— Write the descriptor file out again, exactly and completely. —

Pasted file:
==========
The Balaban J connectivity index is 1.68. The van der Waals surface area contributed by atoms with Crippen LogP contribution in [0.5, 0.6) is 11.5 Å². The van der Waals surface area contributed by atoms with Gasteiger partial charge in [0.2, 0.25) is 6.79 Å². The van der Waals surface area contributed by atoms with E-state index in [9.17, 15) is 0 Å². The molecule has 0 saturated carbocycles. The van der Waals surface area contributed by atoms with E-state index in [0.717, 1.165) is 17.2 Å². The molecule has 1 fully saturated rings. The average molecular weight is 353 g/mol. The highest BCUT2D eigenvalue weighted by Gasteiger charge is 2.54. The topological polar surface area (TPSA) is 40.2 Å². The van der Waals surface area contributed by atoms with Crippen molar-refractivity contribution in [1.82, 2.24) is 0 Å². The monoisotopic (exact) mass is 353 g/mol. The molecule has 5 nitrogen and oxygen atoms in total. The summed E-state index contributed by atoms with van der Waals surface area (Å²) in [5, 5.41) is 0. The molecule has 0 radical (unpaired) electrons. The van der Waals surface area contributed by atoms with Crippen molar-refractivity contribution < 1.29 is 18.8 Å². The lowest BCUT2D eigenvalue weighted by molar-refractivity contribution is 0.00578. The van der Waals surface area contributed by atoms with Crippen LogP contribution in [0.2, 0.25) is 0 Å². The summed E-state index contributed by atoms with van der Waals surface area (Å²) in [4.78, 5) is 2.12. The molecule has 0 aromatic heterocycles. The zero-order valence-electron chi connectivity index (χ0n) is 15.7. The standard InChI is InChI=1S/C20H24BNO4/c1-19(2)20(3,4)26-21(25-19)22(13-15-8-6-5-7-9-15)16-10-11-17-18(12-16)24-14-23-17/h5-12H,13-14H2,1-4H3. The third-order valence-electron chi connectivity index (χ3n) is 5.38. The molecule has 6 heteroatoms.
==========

The Balaban J connectivity index is 1.68. The van der Waals surface area contributed by atoms with Crippen LogP contribution in [0.5, 0.6) is 11.5 Å². The van der Waals surface area contributed by atoms with Gasteiger partial charge in [0.2, 0.25) is 6.79 Å². The van der Waals surface area contributed by atoms with E-state index in [9.17, 15) is 0 Å². The molecule has 0 saturated carbocycles. The van der Waals surface area contributed by atoms with E-state index in [0.717, 1.165) is 17.2 Å². The molecule has 1 fully saturated rings. The average molecular weight is 353 g/mol. The highest BCUT2D eigenvalue weighted by Gasteiger charge is 2.54. The topological polar surface area (TPSA) is 40.2 Å². The van der Waals surface area contributed by atoms with Crippen molar-refractivity contribution in [1.82, 2.24) is 0 Å². The monoisotopic (exact) mass is 353 g/mol. The molecule has 5 nitrogen and oxygen atoms in total. The summed E-state index contributed by atoms with van der Waals surface area (Å²) in [5, 5.41) is 0. The molecule has 0 radical (unpaired) electrons. The van der Waals surface area contributed by atoms with Crippen molar-refractivity contribution < 1.29 is 18.8 Å². The lowest BCUT2D eigenvalue weighted by molar-refractivity contribution is 0.00578. The van der Waals surface area contributed by atoms with Crippen LogP contribution in [0.2, 0.25) is 0 Å². The summed E-state index contributed by atoms with van der Waals surface area (Å²) in [4.78, 5) is 2.12. The molecule has 0 aromatic heterocycles. The zero-order valence-electron chi connectivity index (χ0n) is 15.7. The standard InChI is InChI=1S/C20H24BNO4/c1-19(2)20(3,4)26-21(25-19)22(13-15-8-6-5-7-9-15)16-10-11-17-18(12-16)24-14-23-17/h5-12H,13-14H2,1-4H3. The third-order valence-electron chi connectivity index (χ3n) is 5.38. The molecule has 6 heteroatoms.